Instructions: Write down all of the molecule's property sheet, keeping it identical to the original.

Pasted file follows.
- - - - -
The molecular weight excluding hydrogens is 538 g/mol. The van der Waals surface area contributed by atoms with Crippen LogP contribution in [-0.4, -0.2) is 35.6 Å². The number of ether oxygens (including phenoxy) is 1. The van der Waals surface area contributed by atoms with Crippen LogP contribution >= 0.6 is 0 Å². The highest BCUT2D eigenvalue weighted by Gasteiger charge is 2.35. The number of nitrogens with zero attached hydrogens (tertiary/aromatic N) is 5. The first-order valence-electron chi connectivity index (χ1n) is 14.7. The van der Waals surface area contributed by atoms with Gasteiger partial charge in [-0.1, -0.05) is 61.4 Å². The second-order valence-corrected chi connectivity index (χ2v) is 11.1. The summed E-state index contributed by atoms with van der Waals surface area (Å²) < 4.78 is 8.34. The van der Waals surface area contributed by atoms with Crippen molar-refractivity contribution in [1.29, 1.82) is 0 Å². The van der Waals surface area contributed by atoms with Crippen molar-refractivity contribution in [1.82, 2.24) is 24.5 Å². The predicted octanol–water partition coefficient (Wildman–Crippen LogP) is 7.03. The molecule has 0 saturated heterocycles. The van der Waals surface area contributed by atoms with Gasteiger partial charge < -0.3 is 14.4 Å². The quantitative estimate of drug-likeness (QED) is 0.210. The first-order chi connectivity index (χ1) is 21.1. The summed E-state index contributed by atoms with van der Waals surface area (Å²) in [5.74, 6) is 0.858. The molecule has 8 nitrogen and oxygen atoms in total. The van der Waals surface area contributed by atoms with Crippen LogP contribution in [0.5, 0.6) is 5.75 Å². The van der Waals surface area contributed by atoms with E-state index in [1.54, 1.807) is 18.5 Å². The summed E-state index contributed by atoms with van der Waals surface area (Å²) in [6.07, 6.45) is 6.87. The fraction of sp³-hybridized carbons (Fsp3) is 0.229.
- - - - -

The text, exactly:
The molecular weight excluding hydrogens is 538 g/mol. The van der Waals surface area contributed by atoms with Crippen LogP contribution in [-0.4, -0.2) is 35.6 Å². The number of ether oxygens (including phenoxy) is 1. The van der Waals surface area contributed by atoms with Crippen LogP contribution >= 0.6 is 0 Å². The highest BCUT2D eigenvalue weighted by Gasteiger charge is 2.35. The number of nitrogens with zero attached hydrogens (tertiary/aromatic N) is 5. The first-order valence-electron chi connectivity index (χ1n) is 14.7. The van der Waals surface area contributed by atoms with Gasteiger partial charge in [-0.1, -0.05) is 61.4 Å². The second-order valence-corrected chi connectivity index (χ2v) is 11.1. The summed E-state index contributed by atoms with van der Waals surface area (Å²) < 4.78 is 8.34. The van der Waals surface area contributed by atoms with Crippen molar-refractivity contribution in [1.29, 1.82) is 0 Å². The van der Waals surface area contributed by atoms with Crippen molar-refractivity contribution in [1.82, 2.24) is 24.5 Å². The predicted octanol–water partition coefficient (Wildman–Crippen LogP) is 7.03. The molecule has 0 saturated heterocycles. The van der Waals surface area contributed by atoms with Gasteiger partial charge < -0.3 is 14.4 Å². The quantitative estimate of drug-likeness (QED) is 0.210. The first-order chi connectivity index (χ1) is 21.1. The summed E-state index contributed by atoms with van der Waals surface area (Å²) in [5.74, 6) is 0.858. The molecule has 8 nitrogen and oxygen atoms in total. The van der Waals surface area contributed by atoms with Crippen LogP contribution in [0.5, 0.6) is 5.75 Å². The van der Waals surface area contributed by atoms with E-state index in [1.54, 1.807) is 18.5 Å². The summed E-state index contributed by atoms with van der Waals surface area (Å²) in [6.07, 6.45) is 6.87. The fraction of sp³-hybridized carbons (Fsp3) is 0.229.